The compact sedan segment has suddenly become a hotly contested one, with the second-generation Amaze truly taking the fight to the segment-leading Maruti Suzuki Dzire. The new Amaze offers acres of cabin space, reasonably comfortable seats and 420-litres of boot space – the largest in the segment. Now, some have questioned the new Amaze in the looks department, but it has responded to these critics by selling over 9,000 units every month since its launch in May 2018.
Now, the capabilities of the vehicle itself are enough to account for its success, but put the credibility of the Honda badge in the mix and no further justification is required. And now with automatic versions in the mix, especially the diesel automatic, the Amaze has begun appealing to a much larger audience. The company claims that the automatic models – petrol and diesel both – account for about 30% of total sales. And we aren’t surprised, especially as the diesel Amaze CVT automatic’s real world driveability and powertrain’s performance is quite impressive. In fact, the Amaze automatic is one of the best diesel city cars within the sub `10 lakh price bracket. Oh, did we mention that the pricing is pretty good too?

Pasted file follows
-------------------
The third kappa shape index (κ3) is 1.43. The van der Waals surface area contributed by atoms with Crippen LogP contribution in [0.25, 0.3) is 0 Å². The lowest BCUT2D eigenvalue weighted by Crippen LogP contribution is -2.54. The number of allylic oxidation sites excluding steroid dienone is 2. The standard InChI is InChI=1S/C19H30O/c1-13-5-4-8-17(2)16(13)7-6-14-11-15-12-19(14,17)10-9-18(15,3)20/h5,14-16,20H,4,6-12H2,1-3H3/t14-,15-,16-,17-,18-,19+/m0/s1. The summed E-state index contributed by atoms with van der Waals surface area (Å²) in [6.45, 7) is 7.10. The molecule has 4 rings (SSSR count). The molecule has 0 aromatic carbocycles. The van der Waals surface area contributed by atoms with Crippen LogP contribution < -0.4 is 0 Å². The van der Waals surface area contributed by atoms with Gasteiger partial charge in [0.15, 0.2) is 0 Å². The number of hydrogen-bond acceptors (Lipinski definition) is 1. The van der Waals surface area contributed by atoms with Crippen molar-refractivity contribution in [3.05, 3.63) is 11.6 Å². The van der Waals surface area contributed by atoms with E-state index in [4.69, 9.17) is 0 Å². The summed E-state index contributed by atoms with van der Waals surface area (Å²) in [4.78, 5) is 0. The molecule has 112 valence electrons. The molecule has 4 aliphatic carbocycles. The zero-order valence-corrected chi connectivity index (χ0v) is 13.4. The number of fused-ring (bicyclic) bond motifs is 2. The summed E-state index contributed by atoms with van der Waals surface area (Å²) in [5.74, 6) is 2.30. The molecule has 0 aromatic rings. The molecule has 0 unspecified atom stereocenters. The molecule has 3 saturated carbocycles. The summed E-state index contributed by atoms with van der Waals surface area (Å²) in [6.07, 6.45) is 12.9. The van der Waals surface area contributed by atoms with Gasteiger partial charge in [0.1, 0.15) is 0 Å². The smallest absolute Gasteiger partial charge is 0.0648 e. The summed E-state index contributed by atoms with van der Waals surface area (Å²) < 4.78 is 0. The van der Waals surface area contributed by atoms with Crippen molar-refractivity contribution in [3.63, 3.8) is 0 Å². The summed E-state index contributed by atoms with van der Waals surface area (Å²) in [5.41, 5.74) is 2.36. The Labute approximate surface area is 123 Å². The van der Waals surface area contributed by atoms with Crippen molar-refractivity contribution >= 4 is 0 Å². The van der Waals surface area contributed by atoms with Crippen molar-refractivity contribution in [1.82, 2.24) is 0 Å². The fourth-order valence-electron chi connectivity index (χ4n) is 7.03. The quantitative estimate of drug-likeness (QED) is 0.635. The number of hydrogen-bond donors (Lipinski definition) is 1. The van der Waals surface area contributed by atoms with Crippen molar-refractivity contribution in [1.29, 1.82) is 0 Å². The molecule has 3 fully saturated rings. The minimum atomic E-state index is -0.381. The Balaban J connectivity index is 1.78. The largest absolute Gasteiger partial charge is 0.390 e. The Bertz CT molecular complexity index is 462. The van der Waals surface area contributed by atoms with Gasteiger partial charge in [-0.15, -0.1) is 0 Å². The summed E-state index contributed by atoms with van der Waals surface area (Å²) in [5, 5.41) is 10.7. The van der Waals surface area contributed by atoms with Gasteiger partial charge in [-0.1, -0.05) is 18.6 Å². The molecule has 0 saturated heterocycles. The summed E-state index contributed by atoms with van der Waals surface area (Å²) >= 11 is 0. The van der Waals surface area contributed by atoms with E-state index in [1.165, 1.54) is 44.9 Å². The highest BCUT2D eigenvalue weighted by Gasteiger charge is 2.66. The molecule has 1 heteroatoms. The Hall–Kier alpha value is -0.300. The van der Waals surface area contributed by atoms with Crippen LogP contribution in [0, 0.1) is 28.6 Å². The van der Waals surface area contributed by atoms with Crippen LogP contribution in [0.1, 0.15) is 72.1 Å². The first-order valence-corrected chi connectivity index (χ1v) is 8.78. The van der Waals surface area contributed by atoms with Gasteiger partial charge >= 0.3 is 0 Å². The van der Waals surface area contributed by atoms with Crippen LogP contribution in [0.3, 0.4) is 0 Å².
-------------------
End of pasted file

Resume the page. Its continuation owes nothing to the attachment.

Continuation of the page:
For our track test, we had the 99bhp, 200Nm manual diesel model. The five-speed manual has clean shifts and allows you to make the most out of the 1.5 litre i-DTEC diesel engine, while ensuring that real world fuel efficiency remains in the 20km/l range. On the track, the Amaze diesel managed to outpace more powerful and larger petrol-powered mass-market cars. All Honda cars are inherently well balanced and predictable at the limit, and the Amaze is no different. The only real trouble with the Amaze diesel is a problem that’s plagued Honda since the development of this engine – high NVH (Noise Vibration Harshness) levels. Overall though, the Amaze is comfortable, spacious and efficient, with good driveability – all factors that have contributed to its success in the Indian market.